Retired U.S. Judge Sam Pointer, 73; Faced Threats in Integration Cases
Tuesday, March 18, 2008
Retired U.S. District Judge Sam C. Pointer Jr., who served nearly 30 years on the federal bench in Alabama and endured death threats for his school integration rulings in Birmingham, has died. He was 73.
Judge Pointer died March 15 at a hospital of an illness, his wife said. He had retired from the court about eight years ago and joined the Birmingham law firm of Lightfoot, Franklin & White.
"The legal community revered Judge Pointer for both his brilliance and his wonderful temperament," Chief U.S. District Judge Sharon Lovelace Blackburn said.
Judge Pointer, who was appointed by President Richard M. Nixon, issued controversial decisions as Birmingham struggled with desegregating school systems in the 1970s. He ordered the busing of children to achieve integration in Jefferson County schools.
During the school cases, he received threats on his life, prompting round-the-clock protection by U.S. marshals, even at a church service.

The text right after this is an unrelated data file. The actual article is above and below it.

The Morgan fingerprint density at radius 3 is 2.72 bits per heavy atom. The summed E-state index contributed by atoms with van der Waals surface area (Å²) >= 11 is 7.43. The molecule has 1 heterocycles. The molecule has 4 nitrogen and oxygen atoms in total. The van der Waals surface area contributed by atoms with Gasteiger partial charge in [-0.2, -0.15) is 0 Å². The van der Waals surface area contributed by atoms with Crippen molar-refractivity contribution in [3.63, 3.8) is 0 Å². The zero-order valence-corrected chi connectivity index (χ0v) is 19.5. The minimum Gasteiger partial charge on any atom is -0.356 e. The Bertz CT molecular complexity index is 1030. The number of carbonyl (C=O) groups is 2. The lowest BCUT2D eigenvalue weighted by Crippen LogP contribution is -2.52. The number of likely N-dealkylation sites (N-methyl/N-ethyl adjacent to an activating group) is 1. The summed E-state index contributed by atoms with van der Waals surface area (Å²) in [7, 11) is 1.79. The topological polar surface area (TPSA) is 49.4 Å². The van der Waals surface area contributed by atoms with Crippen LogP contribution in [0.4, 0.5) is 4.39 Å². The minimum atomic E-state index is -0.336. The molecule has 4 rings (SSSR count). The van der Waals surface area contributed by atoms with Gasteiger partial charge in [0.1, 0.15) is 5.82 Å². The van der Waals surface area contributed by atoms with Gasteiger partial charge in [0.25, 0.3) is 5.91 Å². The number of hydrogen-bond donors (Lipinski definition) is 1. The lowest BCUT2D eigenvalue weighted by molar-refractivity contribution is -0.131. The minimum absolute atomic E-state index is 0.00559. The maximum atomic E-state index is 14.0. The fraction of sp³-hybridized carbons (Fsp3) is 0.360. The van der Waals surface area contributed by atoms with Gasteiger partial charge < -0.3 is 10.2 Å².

Judge Pointer also presided over other complex litigation, including 26,000 silicone-gel breast implant cases in the 1990s.
Pointer also was lauded for his work in the classroom. He taught legal education courses to federal judges across the country.
The Birmingham native began his law education at Vanderbilt University but transferred to the University of Alabama, where he received a law degree in 1957. He received a master's degree in taxation from New York University in 1958.
Returning to Birmingham, he joined his father, Sam C. Pointer, in a small practice until 1970, when he was appointed to the bench for the Northern District of Alabama, the state's largest federal court district. He served as chief judge of the district from January 1982 until November 1999.
Survivors include his wife, Paula; a son; and a daughter.